# Fun Facts About the 8088

I found this list somewhere on the net. Credits to Chris Peters.

## 1. Comparing a register

The fastest and smallest way to compare a 16 bit register to zero is to OR it with itself, e.g.

OR      BX,BX           ; 2 bytes, 3 clocks
JGE     BXisPositive


this is much better than comparing it with zero, e.g.

CMP     BX,0    ; 3 bytes, 4 clocks (bush league)


For the ultimate in comparing with zero, try to use the CX register. The 8088 contains the single instruction:

JCXZ    CXisZero        ; jump if CX is zero


This instruction makes a short jump if CX is zero.

To destructivly test for 1 or -1, use the DEC or INC instructions:

DEC     DX              ; 1 byte, 3 clocks
JZ      DXisOne         ; if zero, DX was 1


or

INC     DX              ; 1 byte, 3 clocks
JZ      DXisMinusOne    ; if zero, DX was -1


The LOOP instruction is just a fancy way of writing:

DEC     CX
JNZ     CXisNotZero


The difference is that LOOP is 1 byte smaller and 2 clocks faster. The LOOP instruction can be used to compare CX with multiple values as follows:

LOOP    CXisNotOne       ; If CX = 1 then...
...                      ; ...do this code, else...


CXisNotOne: LOOP CXisNotTwo ; if CX = 2 then… … ; …do this code, else…

CXisNotTwo: LOOP CXisNotThree ; if CX = 3 then… … ; …do this code, else etc.

Its possible to check if a signed number is in the range 0-n with a single comparison to n:

CMP     DX,639          ; if <0 or >639...
JA      OutOfRange      ; ...its out of range


This is smaller and faster than:

OR      DX,DX           ; Never CMP DX,0!
JL      OutOfRange      ; If negative, its out of range
CMP     DX,639
JG      OutOfRange      ; if greater, its out of range


This can be generalized to any signed compare within a specific range. If you wanted to make sure the AX register contained a number from -5 to 17:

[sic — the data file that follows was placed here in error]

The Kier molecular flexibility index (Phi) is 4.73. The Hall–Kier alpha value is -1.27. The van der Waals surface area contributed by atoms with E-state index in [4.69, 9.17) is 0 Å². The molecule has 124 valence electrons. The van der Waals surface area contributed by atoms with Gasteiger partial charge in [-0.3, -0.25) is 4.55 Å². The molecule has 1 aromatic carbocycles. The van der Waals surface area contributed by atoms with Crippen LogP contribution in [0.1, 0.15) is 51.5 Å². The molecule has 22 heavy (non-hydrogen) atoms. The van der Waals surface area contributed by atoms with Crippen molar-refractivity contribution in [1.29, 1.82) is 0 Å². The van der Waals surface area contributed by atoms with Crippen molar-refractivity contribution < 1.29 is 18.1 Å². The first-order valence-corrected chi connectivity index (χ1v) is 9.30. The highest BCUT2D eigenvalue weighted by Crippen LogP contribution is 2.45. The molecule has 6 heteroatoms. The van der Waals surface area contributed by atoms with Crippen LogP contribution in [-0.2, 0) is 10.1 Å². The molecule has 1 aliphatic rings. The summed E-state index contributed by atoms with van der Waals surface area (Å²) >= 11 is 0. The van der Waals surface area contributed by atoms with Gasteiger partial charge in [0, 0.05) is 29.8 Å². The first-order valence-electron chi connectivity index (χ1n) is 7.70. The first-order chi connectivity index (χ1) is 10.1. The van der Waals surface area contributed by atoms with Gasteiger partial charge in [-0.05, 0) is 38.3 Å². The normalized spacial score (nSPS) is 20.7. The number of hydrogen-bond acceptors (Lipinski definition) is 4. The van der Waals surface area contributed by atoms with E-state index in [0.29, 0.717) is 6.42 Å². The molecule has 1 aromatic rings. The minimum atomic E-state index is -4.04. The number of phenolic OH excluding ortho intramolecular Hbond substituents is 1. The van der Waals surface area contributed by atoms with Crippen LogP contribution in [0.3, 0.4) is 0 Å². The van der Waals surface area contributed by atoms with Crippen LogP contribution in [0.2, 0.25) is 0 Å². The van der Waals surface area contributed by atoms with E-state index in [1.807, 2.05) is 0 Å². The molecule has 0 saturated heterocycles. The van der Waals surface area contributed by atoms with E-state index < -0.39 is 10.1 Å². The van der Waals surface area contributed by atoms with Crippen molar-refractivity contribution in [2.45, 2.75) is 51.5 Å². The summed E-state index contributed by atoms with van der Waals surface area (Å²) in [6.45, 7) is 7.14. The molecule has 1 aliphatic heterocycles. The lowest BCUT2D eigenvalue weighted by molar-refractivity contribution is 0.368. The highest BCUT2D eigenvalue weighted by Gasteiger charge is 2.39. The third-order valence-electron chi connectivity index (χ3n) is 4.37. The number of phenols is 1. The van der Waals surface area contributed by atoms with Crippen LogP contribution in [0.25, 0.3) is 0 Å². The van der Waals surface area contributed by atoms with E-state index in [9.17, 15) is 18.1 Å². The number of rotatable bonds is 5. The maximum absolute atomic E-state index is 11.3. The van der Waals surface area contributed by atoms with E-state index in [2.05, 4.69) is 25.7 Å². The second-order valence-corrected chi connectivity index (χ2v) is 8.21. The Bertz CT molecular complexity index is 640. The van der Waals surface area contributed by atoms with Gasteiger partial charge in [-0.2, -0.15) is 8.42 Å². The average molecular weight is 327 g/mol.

SUB     AX,-5           ; Subtract off lower bound
CMP     AX,17-(-5)      ; Compare upper - lower bound
JA      OutOfRange


You cannot compare a segment register. To do so copy it to a register or memory location, then compare it.

## 2. Setting a register to zero

To set a register to zero, the smallest, fastest way is to XOR it with itself, e.g.

    XOR     BX,BX           ; 2 bytes, 2 clocks


is smaller and faster than:

    MOV     DX,0            ; 3 bytes, 4 clocks


There is one side affect: MOVing does not affect the flags, but XORing does. The 8088 aficianado will only move a zero into a register in the rare cases where the flags must be preserved.

## 3. Incrementing, Decrementing

It is smaller to increment or decrement a 16 bit register then an 8 bit register, so if it doesnt matter, use a 16 bit register, e.g.:

    INC     DX              ; 1 byte, 3 clocks


is smaller than:

    INC     DL              ; 2 bytes, 3 clocks


Same thing goes for decrementing, its smaller to use a 16 bit register.

Its smaller (but not faster) to increment a register twice then to add 2 to it, e.g.

INC     DX              ; 1 byte,  3 clocks (total)
INC     DX              ; 2 bytes, 6 clocks


is smaller and slower than:

ADD     DX,2            ; 3 bytes, 4 clocks


One side affect: INC and DEC do not affect the carry flag, ADD does.

## 4. If Then Else

When confronted with an If, Then, Else problem the assembly language programmer will often write it as Else, If, Then. For example, a sample problem might be to return 123H in the DX register if AL<5, otherwise return zero in DX. Using If, Then, Else produces:

 CMP     AL,5                ; Is AL less than 5?
JB      ALisBelow5          ; yes...
XOR     DX,DX               ; Set DX to zero if AL>=5
JMP     SHORT Continue      ; proceed  ALisBelow5:
MOV     DX,123H             ; Set DX to 80H if AL<5 Continue:


Using Else, If, Then:

 MOV     DX,123H             ; Set DX to 80H if AL<5
CMP     AL,5                ; Is AL less than 5?
JB      ALisBelow5          ; yes...
XOR     DX,DX               ; Set DX to zero if AL>=5 ALisBelow5:


The idea is to do the work for the most likely case, then do the comparision. If you were right you’re all done, if not then do the other case.

## 5. Copying strings

One of the simplest ways to copy a null terminated string is as follows:

; ; DS:SI points at source ; ES:DI points at destination ; CopyString: LODSB ; read character into AL, inc SI STOSB ; store charcter, increment DI OR AL,AL ; was it the null JNZ CopyString ; no, repeat

A fast way to copy a string where the count is known is

SHR     CX,1    ; divide count by two (2 bytes = 1 word)